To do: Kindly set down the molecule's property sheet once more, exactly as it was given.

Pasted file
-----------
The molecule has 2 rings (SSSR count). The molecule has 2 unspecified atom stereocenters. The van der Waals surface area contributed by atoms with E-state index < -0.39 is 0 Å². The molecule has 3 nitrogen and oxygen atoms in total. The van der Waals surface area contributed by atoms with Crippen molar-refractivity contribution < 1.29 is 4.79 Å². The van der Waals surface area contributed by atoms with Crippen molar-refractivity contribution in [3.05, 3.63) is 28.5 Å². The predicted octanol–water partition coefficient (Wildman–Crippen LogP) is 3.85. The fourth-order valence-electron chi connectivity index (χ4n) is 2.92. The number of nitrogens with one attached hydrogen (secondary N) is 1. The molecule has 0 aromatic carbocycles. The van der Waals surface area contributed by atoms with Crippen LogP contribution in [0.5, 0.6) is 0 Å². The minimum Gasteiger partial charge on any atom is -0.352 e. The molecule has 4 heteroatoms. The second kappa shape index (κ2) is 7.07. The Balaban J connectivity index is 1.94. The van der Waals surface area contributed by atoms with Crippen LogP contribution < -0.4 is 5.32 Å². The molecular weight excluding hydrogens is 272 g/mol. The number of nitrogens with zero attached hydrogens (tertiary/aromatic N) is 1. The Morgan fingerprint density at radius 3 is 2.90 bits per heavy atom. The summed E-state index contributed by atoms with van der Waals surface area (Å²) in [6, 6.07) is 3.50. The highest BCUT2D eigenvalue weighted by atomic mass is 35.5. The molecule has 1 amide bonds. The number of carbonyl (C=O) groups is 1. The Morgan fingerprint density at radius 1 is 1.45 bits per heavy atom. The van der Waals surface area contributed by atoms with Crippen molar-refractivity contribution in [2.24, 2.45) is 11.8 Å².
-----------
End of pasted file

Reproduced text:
The molecule has 2 rings (SSSR count). The molecule has 2 unspecified atom stereocenters. The van der Waals surface area contributed by atoms with E-state index < -0.39 is 0 Å². The molecule has 3 nitrogen and oxygen atoms in total. The van der Waals surface area contributed by atoms with Crippen molar-refractivity contribution < 1.29 is 4.79 Å². The van der Waals surface area contributed by atoms with Crippen molar-refractivity contribution in [3.05, 3.63) is 28.5 Å². The predicted octanol–water partition coefficient (Wildman–Crippen LogP) is 3.85. The fourth-order valence-electron chi connectivity index (χ4n) is 2.92. The number of nitrogens with one attached hydrogen (secondary N) is 1. The molecule has 0 aromatic carbocycles. The van der Waals surface area contributed by atoms with Crippen LogP contribution in [0.5, 0.6) is 0 Å². The minimum Gasteiger partial charge on any atom is -0.352 e. The molecule has 4 heteroatoms. The second kappa shape index (κ2) is 7.07. The Balaban J connectivity index is 1.94. The van der Waals surface area contributed by atoms with Crippen LogP contribution < -0.4 is 5.32 Å². The molecular weight excluding hydrogens is 272 g/mol. The number of nitrogens with zero attached hydrogens (tertiary/aromatic N) is 1. The Morgan fingerprint density at radius 3 is 2.90 bits per heavy atom. The summed E-state index contributed by atoms with van der Waals surface area (Å²) in [6, 6.07) is 3.50. The highest BCUT2D eigenvalue weighted by atomic mass is 35.5. The molecule has 1 amide bonds. The number of carbonyl (C=O) groups is 1. The Morgan fingerprint density at radius 1 is 1.45 bits per heavy atom. The van der Waals surface area contributed by atoms with Crippen molar-refractivity contribution in [2.24, 2.45) is 11.8 Å².